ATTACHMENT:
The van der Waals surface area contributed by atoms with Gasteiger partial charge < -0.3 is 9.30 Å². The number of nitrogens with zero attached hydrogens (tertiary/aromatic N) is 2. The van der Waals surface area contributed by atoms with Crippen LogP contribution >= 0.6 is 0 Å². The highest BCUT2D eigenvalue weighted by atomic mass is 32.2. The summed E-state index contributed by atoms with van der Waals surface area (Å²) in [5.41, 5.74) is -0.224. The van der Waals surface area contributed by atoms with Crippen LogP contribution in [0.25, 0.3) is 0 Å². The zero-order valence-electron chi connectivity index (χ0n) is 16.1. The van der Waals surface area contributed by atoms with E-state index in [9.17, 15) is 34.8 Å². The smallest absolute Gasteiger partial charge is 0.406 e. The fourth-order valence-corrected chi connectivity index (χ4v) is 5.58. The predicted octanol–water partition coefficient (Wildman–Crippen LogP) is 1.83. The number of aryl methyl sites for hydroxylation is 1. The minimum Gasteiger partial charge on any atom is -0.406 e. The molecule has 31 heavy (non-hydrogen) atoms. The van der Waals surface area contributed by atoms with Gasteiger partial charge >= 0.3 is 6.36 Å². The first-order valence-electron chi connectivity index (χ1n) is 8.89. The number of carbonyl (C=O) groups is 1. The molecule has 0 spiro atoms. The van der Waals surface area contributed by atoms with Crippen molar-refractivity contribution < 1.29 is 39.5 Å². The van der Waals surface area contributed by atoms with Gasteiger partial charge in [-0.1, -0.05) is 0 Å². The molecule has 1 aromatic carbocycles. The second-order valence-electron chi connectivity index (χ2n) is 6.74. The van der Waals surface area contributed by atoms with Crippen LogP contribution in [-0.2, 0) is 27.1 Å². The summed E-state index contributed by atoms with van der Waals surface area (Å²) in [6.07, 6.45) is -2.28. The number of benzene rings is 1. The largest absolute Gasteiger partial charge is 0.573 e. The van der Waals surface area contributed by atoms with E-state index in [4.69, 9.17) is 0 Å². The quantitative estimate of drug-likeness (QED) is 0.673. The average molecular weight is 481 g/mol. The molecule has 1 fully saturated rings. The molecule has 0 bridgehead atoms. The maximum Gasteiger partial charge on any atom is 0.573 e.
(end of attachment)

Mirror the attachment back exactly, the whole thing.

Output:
The van der Waals surface area contributed by atoms with Gasteiger partial charge < -0.3 is 9.30 Å². The number of nitrogens with zero attached hydrogens (tertiary/aromatic N) is 2. The van der Waals surface area contributed by atoms with Crippen LogP contribution >= 0.6 is 0 Å². The highest BCUT2D eigenvalue weighted by atomic mass is 32.2. The summed E-state index contributed by atoms with van der Waals surface area (Å²) in [5.41, 5.74) is -0.224. The van der Waals surface area contributed by atoms with Crippen LogP contribution in [0.25, 0.3) is 0 Å². The zero-order valence-electron chi connectivity index (χ0n) is 16.1. The van der Waals surface area contributed by atoms with E-state index in [9.17, 15) is 34.8 Å². The smallest absolute Gasteiger partial charge is 0.406 e. The fourth-order valence-corrected chi connectivity index (χ4v) is 5.58. The predicted octanol–water partition coefficient (Wildman–Crippen LogP) is 1.83. The number of aryl methyl sites for hydroxylation is 1. The minimum Gasteiger partial charge on any atom is -0.406 e. The molecule has 31 heavy (non-hydrogen) atoms. The van der Waals surface area contributed by atoms with Gasteiger partial charge >= 0.3 is 6.36 Å². The first-order valence-electron chi connectivity index (χ1n) is 8.89. The number of carbonyl (C=O) groups is 1. The molecule has 0 spiro atoms. The van der Waals surface area contributed by atoms with Crippen molar-refractivity contribution < 1.29 is 39.5 Å². The van der Waals surface area contributed by atoms with Gasteiger partial charge in [-0.1, -0.05) is 0 Å². The molecule has 1 aromatic carbocycles. The second-order valence-electron chi connectivity index (χ2n) is 6.74. The van der Waals surface area contributed by atoms with Crippen LogP contribution in [-0.2, 0) is 27.1 Å². The summed E-state index contributed by atoms with van der Waals surface area (Å²) in [6.07, 6.45) is -2.28. The number of benzene rings is 1. The largest absolute Gasteiger partial charge is 0.573 e. The van der Waals surface area contributed by atoms with E-state index in [4.69, 9.17) is 0 Å². The quantitative estimate of drug-likeness (QED) is 0.673. The average molecular weight is 481 g/mol. The molecule has 1 fully saturated rings. The molecule has 0 bridgehead atoms. The maximum Gasteiger partial charge on any atom is 0.573 e.